Neurosurgeon Nick Jeffery has seen his fair share of unusual cases, so when he had the opportunity to perform the first spinal tap on a dolphin, saying “yes” was a no-brainer.
On an average day, Dr. Nick Jeffery spends much of his time trying to develop new treatments for dogs with spinal cord injuries, which means he has performed thousands of spinal taps—extracting the watery fluid around the brain—on dogs.
A member of the innovative and interdisciplinary Texas A&M Institute for Neuroscience, one of just a few centers in the world that focus on spinal cord injuries, he also studies the loss of neurologic function associated with injury to the cruciate ligament in the knee and, specifically, whether the common experience of feeling unsteady after the knee is stabilized by surgery is neurological in origin and how it might be fixed.
These injuries are common in both dogs and humans; 15 to 20 dogs come through the Texas A&M College of Veterinary Medicine & Biomedical Sciences’ (CVM) Small Animal Hospital (SAH) each week with ligament injuries.
But when the professor of neurology and neurosurgery got the call to join a team in performing the first-ever spinal tap on a live dolphin, he jumped at the chance to be a part of something “quite interesting.”
Dolphins Are Cool—And Tricky
“I didn’t know anything about dolphins except that they’re cool,” he said. “I learned that only a few have been successfully anesthetized until recently. It’s risky. While CSF (cerebrospinal fluid) sampling has been performed on dead dolphins, this was the first for a live dolphin.”
This one, Rimmy, was a young, female bottlenose, the most common species, seen in TV shows like Flipper and at aquariums and marine parks.
Like hundreds of others each year, Rimmy was stranded along the Gulf Coast. She was found in September 2017 at Sea Rim State Park in Sabine Pass, and a marine mammal rescue group treated her in Galveston for pneumonia, nasal parasites, and other ailments.
But before the staff of the U.S. National Oceanic and Atmospheric Administration could find her a permanent home, they had to make sure she was healthy.
The fear was that she might have Brucella, the pathogen that causes brucellosis, a highly contagious disease found in many species of animals, as well as about half a million humans each year and can cause brain disease in dolphins.
“They took blood samples and did other tests that all indicated that she may or may not have it. They couldn’t be sure,” Jeffery said.
The only way to rule out the possibility was to perform a spinal tap to extract and test some of the watery fluid that surrounds the brain.
Healthy Or Not?
That meant anesthetizing her—a huge deal because dolphins don’t fare well out of the water and it’s difficult to give them oxygen during a procedure because they breathe differently, holding their breath almost all of the time, unlike other mammals.
“Humans breathe in and out all the time, but most of the time a dolphin’s lungs are full of air so that it can stay underwater,” Jeffery said. “The anesthetists had to try to mimic that for more than eight hours during the procedure.”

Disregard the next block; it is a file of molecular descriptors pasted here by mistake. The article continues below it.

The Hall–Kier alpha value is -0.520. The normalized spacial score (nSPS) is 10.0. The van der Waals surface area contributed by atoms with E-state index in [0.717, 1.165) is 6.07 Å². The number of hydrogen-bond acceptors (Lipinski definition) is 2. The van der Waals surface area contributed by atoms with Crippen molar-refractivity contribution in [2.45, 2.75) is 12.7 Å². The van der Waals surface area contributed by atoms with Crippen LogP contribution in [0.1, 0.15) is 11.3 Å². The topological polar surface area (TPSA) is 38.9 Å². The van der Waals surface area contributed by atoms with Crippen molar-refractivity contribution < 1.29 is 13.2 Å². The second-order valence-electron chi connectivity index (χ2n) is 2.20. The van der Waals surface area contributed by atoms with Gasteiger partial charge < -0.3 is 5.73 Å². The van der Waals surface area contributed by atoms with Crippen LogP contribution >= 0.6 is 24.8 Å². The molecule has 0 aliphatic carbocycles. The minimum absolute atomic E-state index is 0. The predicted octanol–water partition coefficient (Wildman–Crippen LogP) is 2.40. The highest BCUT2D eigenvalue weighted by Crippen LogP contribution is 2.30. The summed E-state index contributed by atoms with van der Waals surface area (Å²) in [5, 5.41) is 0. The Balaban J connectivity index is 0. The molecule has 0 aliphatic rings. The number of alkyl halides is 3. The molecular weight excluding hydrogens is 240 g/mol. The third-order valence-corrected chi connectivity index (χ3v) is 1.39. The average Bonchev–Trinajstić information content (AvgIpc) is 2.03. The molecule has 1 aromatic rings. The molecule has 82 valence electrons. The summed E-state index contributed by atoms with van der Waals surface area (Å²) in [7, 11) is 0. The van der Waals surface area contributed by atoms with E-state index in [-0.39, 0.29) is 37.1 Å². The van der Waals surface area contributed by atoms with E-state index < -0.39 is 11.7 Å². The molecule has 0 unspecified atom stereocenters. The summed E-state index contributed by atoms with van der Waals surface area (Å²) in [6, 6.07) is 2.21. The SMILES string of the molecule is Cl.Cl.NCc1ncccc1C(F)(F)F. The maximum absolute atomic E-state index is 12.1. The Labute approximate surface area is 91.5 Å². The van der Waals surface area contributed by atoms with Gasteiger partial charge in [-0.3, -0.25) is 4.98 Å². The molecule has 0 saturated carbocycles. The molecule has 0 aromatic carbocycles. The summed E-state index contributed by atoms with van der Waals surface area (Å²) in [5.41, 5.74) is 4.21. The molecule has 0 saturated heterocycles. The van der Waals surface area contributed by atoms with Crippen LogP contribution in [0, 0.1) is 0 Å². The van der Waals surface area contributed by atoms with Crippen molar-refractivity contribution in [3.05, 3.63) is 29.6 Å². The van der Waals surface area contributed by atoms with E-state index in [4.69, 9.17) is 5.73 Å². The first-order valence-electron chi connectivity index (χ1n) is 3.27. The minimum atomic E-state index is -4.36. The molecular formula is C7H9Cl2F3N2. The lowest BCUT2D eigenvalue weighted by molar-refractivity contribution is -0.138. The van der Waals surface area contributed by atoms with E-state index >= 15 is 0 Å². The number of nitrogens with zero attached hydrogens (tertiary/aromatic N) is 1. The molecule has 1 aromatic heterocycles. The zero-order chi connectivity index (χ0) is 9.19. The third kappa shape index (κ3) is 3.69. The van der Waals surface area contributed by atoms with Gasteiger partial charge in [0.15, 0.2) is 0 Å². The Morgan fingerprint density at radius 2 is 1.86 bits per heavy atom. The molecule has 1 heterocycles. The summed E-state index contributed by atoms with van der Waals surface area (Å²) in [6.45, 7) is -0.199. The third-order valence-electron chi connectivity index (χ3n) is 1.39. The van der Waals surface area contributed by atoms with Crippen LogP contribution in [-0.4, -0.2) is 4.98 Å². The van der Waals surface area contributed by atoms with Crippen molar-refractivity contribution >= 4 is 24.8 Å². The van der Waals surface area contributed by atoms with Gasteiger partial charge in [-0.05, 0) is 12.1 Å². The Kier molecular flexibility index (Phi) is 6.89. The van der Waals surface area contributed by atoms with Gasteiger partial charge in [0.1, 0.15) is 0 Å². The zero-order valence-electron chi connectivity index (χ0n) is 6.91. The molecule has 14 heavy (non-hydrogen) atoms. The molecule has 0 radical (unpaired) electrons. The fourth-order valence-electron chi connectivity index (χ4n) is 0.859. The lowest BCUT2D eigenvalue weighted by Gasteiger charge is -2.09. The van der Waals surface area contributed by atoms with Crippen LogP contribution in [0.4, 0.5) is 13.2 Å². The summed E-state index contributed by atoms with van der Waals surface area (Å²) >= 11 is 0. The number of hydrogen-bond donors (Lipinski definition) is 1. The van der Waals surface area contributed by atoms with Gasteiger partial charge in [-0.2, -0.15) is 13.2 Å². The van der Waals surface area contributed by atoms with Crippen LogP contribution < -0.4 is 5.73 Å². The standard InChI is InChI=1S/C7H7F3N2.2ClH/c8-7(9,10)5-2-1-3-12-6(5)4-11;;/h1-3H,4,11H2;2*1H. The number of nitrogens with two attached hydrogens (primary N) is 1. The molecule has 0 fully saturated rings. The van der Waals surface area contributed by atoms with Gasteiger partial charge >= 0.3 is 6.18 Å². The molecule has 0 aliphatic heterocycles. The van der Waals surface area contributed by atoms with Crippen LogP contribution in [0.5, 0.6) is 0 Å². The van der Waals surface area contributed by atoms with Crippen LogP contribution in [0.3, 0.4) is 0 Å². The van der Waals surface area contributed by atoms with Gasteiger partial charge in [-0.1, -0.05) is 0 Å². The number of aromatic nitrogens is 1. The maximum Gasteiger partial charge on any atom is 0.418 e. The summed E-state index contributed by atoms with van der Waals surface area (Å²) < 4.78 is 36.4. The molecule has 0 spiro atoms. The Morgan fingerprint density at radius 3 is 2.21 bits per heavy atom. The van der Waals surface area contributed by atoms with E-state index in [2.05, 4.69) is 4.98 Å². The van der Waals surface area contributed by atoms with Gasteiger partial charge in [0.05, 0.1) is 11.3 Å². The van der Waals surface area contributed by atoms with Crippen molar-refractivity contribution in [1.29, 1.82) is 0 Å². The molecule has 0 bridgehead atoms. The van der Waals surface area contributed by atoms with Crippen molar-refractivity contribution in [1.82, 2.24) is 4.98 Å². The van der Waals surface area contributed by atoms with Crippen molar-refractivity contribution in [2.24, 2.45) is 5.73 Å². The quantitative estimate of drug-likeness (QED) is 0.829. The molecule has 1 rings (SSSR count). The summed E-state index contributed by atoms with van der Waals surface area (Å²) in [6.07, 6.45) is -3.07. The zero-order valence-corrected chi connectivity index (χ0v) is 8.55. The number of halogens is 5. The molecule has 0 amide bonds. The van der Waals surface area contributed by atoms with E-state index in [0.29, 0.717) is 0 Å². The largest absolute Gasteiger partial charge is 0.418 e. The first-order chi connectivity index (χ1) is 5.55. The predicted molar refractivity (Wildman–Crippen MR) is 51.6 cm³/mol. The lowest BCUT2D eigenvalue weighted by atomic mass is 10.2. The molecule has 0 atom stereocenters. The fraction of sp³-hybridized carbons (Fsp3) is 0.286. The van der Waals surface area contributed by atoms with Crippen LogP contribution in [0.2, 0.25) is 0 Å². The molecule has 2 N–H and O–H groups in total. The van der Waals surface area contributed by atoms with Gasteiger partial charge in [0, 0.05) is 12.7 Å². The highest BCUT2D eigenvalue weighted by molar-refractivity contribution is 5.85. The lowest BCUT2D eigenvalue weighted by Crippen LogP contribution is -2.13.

In addition, a dolphin’s larynx, or “voice box,” can either point forward through their mouth or upward so that it goes through their blowhole, which can present a problem when trying to insert tubes to anesthetize a dolphin.
Fortunately, a team of dolphin and sea lion anesthesia specialists was on hand, including SeaWorld veterinarians Dr. Jennifer Camilleri, Dr. Steve Osborn, and Dr. Hendrik Nollens, as well as SeaWorld’s animal husbandry team.
Rimmy was sedated and then placed in a hammock on a crane and lifted out of the water. The veterinary team used ultrasound to place an intravenous catheter and kept her skin wet throughout the intensive procedure. They also had to keep her lungs from crushing since she was more than six feet long and weighed about 250 pounds.
Then, it was Jeffery’s turn. While Jeffery has performed thousands of spinal taps on dogs, he had to study dolphin anatomy in order to correctly account for the shape of the skull and the relationship of the brain to the spinal cord.
“While I initially thought it would be very different in dolphins—because of the shape of the skull and because the relationship of the brain to the spinal cord is completely different—since I’ve completed the procedure, I realize that it’s not so different from a dog,” he said.
The one big difference: “the needle was huge compared to what I use on dogs!” Jeffery said.
Healthy And Ready For A New Home
When the procedure was finished, the team took Rimmy off of the ventilator and made sure she could move her larynx to her blowhole to breathe on her own before placing her in a shallow pool.
“There were about six people in the pool with her, ready to get her out if there was a problem. I made sure she was all right and swimming around before I left,” he said.
All of the tests came back negative for infectious disease, which meant she could mix with the other dolphins at the center and eventually be re-homed.
“It was nice to be able to contribute to this because it meant that Rimmy could go live a nice life, which she otherwise wouldn’t have been able to do,” Jeffery said.
Note: This story originally appeared in the Fall 2019 edition of CVMBS Today.
Contact Information: Jennifer Gauntt, Director of CVMBS Communications, Texas A&M College of Veterinary Medicine & Biomedical Sciences; firstname.lastname@example.org; 979-862-4216